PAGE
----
Spring Broken

31 03 2011

The throngs of students is thinning along Florida’s Gulf Coast. I have just returned from a pleasant drive through Panama City Beach. There are still some young bucks and pretty fillies roaming the resorts, but for the most part, the college crowd has returned to their respective campuses. In their wake, is what, my partner David refers to as the “spring broken.”

These are the people who flock to the Beach to cash in on the partying with no intent on furthering their higher education. They usually go the way of the homeless.

Sitting outside of McDonald’s the other day, enjoying my smoothie drink and soaking up the sunshine, I was confronted by one of the Broken. My mistake was making eye contact, which gave him the green light to proceed.

“Hey Brother, can you spare a few dollars so I can get something to eat,” said the Broken man.

It always begins with “Brother.”

During my campaign, I encountered many homeless people. Such was the state of affairs in area crippled by a disastrous oil spill and weak economy. I made it a priority to shine the light on their struggles and to visit organizations dedicated to lending a helping hand.

Sadly, I also found that not every “Broken” person wants a way out of their situation.

“My wife and I are on the street,” the man continued, although their was no sign of this ‘wife’ and he didn’t appear to be starving.

I looked at the man again in the eyes — without uttering a word.

He read my mind and moved along, mumbling to himself all the way. I felt uncompassionate at first, but knowing the street life, I realized he had the ability to find shelter and provisions for his family, if they did exist, and my two cents would have little affect. There are those who are truly in dire circumstances and this man was not one of them. Broken maybe, but still capable of pulling up his boot straps.

Balancing compassion with security has become a major theme of Panama City’s municipal election. What voters need to hear now, more than anything, is a success story. We know the causes of homelessness — mental illness, substance abuse and poverty just to name a few. And we have seen the Broken walking the streets, gathering at the Mission and sleeping on park benches.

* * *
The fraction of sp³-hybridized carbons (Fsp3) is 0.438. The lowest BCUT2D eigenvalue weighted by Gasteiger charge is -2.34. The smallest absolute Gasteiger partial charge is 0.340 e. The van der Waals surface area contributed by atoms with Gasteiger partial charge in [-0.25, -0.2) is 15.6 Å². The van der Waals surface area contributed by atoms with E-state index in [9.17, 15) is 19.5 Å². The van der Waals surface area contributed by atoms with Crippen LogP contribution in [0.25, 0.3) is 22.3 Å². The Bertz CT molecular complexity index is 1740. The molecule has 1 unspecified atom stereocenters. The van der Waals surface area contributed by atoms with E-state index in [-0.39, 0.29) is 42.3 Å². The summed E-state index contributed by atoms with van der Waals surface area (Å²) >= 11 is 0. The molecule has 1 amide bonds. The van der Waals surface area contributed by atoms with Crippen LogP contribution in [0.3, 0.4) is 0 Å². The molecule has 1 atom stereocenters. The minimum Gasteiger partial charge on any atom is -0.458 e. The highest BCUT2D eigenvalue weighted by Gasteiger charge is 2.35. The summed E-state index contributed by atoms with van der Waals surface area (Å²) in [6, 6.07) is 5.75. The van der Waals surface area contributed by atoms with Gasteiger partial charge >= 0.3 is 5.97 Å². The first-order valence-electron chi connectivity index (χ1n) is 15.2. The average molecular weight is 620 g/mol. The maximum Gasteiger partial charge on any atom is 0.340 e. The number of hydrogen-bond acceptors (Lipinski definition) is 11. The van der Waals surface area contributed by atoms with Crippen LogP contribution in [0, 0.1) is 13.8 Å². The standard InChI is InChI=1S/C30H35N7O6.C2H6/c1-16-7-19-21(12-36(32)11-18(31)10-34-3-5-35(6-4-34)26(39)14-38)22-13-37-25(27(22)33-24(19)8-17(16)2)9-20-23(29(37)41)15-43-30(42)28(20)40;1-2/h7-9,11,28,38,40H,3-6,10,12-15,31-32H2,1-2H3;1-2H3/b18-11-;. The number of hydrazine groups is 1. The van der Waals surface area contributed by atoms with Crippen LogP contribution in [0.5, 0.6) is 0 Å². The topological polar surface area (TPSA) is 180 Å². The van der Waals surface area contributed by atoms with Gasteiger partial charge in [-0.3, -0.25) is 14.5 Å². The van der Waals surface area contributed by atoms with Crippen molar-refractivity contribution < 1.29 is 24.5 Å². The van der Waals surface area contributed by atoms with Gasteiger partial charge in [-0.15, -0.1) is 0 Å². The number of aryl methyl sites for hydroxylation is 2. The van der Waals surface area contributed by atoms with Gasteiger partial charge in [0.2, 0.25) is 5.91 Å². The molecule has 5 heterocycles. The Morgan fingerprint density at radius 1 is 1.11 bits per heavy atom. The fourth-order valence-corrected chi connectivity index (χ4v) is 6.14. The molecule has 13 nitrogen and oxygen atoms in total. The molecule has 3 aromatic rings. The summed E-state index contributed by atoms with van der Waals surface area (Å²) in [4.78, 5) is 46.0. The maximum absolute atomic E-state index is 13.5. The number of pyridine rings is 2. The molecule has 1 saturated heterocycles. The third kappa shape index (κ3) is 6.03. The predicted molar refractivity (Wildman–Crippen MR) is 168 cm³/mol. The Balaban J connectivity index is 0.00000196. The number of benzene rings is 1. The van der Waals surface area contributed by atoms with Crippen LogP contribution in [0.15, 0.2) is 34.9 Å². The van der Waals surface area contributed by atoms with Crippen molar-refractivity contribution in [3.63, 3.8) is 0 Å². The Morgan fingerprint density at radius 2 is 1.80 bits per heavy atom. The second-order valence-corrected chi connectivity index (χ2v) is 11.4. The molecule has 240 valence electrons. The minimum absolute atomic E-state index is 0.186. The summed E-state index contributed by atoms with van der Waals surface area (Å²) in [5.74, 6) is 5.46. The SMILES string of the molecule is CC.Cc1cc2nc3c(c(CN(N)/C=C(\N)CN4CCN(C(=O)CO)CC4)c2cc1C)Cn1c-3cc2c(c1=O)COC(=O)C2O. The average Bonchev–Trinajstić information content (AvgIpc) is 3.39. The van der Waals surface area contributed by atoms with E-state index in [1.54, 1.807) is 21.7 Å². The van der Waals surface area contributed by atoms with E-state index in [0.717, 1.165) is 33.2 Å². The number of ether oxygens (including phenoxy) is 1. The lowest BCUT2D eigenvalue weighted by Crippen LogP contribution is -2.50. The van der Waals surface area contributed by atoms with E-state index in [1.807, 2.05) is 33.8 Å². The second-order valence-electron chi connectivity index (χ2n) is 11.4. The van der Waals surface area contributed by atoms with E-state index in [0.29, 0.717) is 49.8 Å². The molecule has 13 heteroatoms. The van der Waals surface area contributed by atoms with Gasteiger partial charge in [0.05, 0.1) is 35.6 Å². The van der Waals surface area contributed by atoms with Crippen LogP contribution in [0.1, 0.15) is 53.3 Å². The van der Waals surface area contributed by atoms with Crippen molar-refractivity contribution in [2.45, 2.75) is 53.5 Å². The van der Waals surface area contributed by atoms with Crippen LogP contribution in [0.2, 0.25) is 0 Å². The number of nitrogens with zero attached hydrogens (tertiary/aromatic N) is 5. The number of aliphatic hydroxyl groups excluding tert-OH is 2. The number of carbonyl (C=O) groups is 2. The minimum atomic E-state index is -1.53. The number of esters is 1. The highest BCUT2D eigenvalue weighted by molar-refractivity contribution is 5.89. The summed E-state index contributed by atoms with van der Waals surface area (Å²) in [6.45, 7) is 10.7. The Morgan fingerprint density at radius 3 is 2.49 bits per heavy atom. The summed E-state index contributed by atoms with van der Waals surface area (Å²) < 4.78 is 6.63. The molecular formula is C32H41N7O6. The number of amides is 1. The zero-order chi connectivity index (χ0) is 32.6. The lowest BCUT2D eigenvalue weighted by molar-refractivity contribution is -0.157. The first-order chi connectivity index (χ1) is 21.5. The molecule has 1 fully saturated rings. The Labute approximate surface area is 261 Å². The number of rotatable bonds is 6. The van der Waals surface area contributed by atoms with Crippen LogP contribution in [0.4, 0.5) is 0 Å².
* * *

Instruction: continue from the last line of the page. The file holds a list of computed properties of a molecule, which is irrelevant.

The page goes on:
What we, as a community, need to see now is the ones who made it out alive. The ones who pulled themselves up by their boot straps and with a little help from Uncle Sam, the Almighty or an unsung guardian angel, graduated to a productive life.

My walk through humility forever changed how I view society. It gave me a unique perspective on the plight of the less fortunate. I can voice my observations and opinions confidently because I have walked in their shoes.

To me, the bottom line to getting out of the bottom of the pit is recognizing where you are.

There is help out there. The first step is seeking it.

 

 

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Depressed

8 02 2011

Dallas seems like so long ago now. I’m blogging on an early Tuesday morning from the snug confines of my home in Panama City Beach. Isolated. Such fun.

I still haven’t found meaningful employment, which is taking its toll on my male bravado. I’m trying to stay active in the local political scene, but the powers that be are doing their very best to freeze me out.

David, my dear confidant, continues to preach the Gospels to me in an effort to snap my grip on depression. But even he is losing patience.

I figured, at the very least, I would get one job offer out of my run for State Representative. But so far nothing, notta, zippo. I continue to attend government meetings and my Twitter followers are rising, but still no paycheck.